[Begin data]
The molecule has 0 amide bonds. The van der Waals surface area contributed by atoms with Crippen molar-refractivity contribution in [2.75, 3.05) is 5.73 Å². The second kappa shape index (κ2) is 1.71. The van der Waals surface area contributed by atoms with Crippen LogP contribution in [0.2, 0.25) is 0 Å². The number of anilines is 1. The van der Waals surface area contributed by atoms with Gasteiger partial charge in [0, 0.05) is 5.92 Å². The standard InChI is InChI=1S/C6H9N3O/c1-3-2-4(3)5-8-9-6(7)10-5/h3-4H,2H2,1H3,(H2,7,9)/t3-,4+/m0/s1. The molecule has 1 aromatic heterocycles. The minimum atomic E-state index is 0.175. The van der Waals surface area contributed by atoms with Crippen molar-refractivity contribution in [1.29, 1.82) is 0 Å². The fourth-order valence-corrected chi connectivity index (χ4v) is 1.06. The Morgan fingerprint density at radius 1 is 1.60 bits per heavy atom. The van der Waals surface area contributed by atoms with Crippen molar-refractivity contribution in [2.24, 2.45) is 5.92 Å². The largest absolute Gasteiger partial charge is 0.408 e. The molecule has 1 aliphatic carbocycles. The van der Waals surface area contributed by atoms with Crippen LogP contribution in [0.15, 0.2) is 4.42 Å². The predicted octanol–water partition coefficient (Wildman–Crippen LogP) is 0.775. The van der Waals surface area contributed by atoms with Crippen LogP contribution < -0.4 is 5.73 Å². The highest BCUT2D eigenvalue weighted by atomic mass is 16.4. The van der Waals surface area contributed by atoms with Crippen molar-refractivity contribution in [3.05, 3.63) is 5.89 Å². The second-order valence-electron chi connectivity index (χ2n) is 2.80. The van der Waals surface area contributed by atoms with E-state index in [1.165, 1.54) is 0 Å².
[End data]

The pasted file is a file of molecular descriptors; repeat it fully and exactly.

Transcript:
The molecule has 0 amide bonds. The van der Waals surface area contributed by atoms with Crippen molar-refractivity contribution in [2.75, 3.05) is 5.73 Å². The second kappa shape index (κ2) is 1.71. The van der Waals surface area contributed by atoms with Crippen LogP contribution in [0.2, 0.25) is 0 Å². The number of anilines is 1. The van der Waals surface area contributed by atoms with Gasteiger partial charge in [0, 0.05) is 5.92 Å². The standard InChI is InChI=1S/C6H9N3O/c1-3-2-4(3)5-8-9-6(7)10-5/h3-4H,2H2,1H3,(H2,7,9)/t3-,4+/m0/s1. The molecule has 1 aromatic heterocycles. The minimum atomic E-state index is 0.175. The van der Waals surface area contributed by atoms with Crippen molar-refractivity contribution in [1.29, 1.82) is 0 Å². The fourth-order valence-corrected chi connectivity index (χ4v) is 1.06. The Morgan fingerprint density at radius 1 is 1.60 bits per heavy atom. The van der Waals surface area contributed by atoms with Crippen molar-refractivity contribution in [2.24, 2.45) is 5.92 Å². The largest absolute Gasteiger partial charge is 0.408 e. The molecule has 1 aliphatic carbocycles. The van der Waals surface area contributed by atoms with Crippen LogP contribution in [0.15, 0.2) is 4.42 Å². The predicted octanol–water partition coefficient (Wildman–Crippen LogP) is 0.775. The van der Waals surface area contributed by atoms with Crippen LogP contribution < -0.4 is 5.73 Å². The highest BCUT2D eigenvalue weighted by atomic mass is 16.4. The van der Waals surface area contributed by atoms with Crippen molar-refractivity contribution in [3.05, 3.63) is 5.89 Å². The second-order valence-electron chi connectivity index (χ2n) is 2.80. The van der Waals surface area contributed by atoms with E-state index in [1.165, 1.54) is 0 Å².